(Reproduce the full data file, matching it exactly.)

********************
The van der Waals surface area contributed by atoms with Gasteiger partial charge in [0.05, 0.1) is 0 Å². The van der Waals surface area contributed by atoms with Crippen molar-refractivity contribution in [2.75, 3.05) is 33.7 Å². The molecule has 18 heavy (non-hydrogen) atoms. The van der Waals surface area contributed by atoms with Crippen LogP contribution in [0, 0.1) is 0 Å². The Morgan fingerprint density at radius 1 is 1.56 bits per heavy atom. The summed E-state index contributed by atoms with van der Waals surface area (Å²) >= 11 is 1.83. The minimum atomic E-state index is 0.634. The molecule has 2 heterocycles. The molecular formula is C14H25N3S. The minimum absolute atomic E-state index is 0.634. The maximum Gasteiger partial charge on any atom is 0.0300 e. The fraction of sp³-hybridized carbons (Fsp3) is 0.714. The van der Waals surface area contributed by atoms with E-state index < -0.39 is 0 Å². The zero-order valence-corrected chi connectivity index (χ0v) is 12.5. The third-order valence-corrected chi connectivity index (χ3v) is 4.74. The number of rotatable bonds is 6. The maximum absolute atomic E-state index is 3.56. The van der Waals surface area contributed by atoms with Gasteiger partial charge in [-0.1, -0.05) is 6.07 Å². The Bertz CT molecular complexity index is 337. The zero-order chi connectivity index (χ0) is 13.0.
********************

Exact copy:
The van der Waals surface area contributed by atoms with Gasteiger partial charge in [0.05, 0.1) is 0 Å². The van der Waals surface area contributed by atoms with Crippen molar-refractivity contribution in [2.75, 3.05) is 33.7 Å². The molecule has 18 heavy (non-hydrogen) atoms. The van der Waals surface area contributed by atoms with Crippen LogP contribution in [0, 0.1) is 0 Å². The Morgan fingerprint density at radius 1 is 1.56 bits per heavy atom. The summed E-state index contributed by atoms with van der Waals surface area (Å²) >= 11 is 1.83. The minimum atomic E-state index is 0.634. The molecule has 2 heterocycles. The molecular formula is C14H25N3S. The minimum absolute atomic E-state index is 0.634. The maximum Gasteiger partial charge on any atom is 0.0300 e. The fraction of sp³-hybridized carbons (Fsp3) is 0.714. The van der Waals surface area contributed by atoms with E-state index < -0.39 is 0 Å². The zero-order valence-corrected chi connectivity index (χ0v) is 12.5. The third-order valence-corrected chi connectivity index (χ3v) is 4.74. The number of rotatable bonds is 6. The maximum absolute atomic E-state index is 3.56. The van der Waals surface area contributed by atoms with Gasteiger partial charge in [-0.1, -0.05) is 6.07 Å². The Bertz CT molecular complexity index is 337. The zero-order chi connectivity index (χ0) is 13.0.